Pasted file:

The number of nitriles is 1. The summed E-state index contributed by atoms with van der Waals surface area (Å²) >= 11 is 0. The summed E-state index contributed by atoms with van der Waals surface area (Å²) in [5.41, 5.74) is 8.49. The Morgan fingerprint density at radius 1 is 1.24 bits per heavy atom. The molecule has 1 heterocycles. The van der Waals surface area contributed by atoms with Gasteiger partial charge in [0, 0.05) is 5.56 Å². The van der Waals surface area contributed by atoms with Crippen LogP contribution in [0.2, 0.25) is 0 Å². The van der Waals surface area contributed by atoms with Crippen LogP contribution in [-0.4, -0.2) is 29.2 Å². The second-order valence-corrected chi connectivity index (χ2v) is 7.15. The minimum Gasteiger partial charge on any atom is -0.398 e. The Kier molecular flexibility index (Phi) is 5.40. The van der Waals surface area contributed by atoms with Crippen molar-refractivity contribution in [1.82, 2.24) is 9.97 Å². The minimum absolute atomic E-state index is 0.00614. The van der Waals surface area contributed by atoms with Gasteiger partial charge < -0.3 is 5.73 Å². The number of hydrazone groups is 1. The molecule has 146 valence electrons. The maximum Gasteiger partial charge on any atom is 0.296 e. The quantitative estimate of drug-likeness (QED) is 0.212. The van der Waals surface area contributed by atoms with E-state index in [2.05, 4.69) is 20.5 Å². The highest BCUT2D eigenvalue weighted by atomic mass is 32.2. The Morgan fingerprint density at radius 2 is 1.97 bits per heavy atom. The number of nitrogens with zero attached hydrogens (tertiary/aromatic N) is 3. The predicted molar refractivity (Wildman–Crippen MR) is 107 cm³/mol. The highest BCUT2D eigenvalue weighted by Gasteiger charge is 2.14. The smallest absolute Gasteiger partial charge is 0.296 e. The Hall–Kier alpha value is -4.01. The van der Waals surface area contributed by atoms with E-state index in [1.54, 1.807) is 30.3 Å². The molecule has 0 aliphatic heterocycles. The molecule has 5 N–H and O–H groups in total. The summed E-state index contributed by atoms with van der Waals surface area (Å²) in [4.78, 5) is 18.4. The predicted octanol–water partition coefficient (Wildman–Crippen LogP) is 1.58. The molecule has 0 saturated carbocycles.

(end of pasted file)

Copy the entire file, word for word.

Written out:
The number of nitriles is 1. The summed E-state index contributed by atoms with van der Waals surface area (Å²) >= 11 is 0. The summed E-state index contributed by atoms with van der Waals surface area (Å²) in [5.41, 5.74) is 8.49. The Morgan fingerprint density at radius 1 is 1.24 bits per heavy atom. The molecule has 1 heterocycles. The van der Waals surface area contributed by atoms with Gasteiger partial charge in [0, 0.05) is 5.56 Å². The van der Waals surface area contributed by atoms with Crippen LogP contribution in [0.2, 0.25) is 0 Å². The van der Waals surface area contributed by atoms with Crippen LogP contribution in [-0.4, -0.2) is 29.2 Å². The second-order valence-corrected chi connectivity index (χ2v) is 7.15. The minimum Gasteiger partial charge on any atom is -0.398 e. The Kier molecular flexibility index (Phi) is 5.40. The van der Waals surface area contributed by atoms with Crippen molar-refractivity contribution in [1.82, 2.24) is 9.97 Å². The minimum absolute atomic E-state index is 0.00614. The van der Waals surface area contributed by atoms with Gasteiger partial charge < -0.3 is 5.73 Å². The number of hydrazone groups is 1. The molecule has 146 valence electrons. The maximum Gasteiger partial charge on any atom is 0.296 e. The quantitative estimate of drug-likeness (QED) is 0.212. The van der Waals surface area contributed by atoms with E-state index in [2.05, 4.69) is 20.5 Å². The highest BCUT2D eigenvalue weighted by atomic mass is 32.2. The Morgan fingerprint density at radius 2 is 1.97 bits per heavy atom. The number of nitrogens with zero attached hydrogens (tertiary/aromatic N) is 3. The predicted molar refractivity (Wildman–Crippen MR) is 107 cm³/mol. The highest BCUT2D eigenvalue weighted by Gasteiger charge is 2.14. The smallest absolute Gasteiger partial charge is 0.296 e. The Hall–Kier alpha value is -4.01. The van der Waals surface area contributed by atoms with E-state index in [1.54, 1.807) is 30.3 Å². The molecule has 0 aliphatic heterocycles. The molecule has 5 N–H and O–H groups in total. The summed E-state index contributed by atoms with van der Waals surface area (Å²) in [4.78, 5) is 18.4. The predicted octanol–water partition coefficient (Wildman–Crippen LogP) is 1.58. The molecule has 0 saturated carbocycles.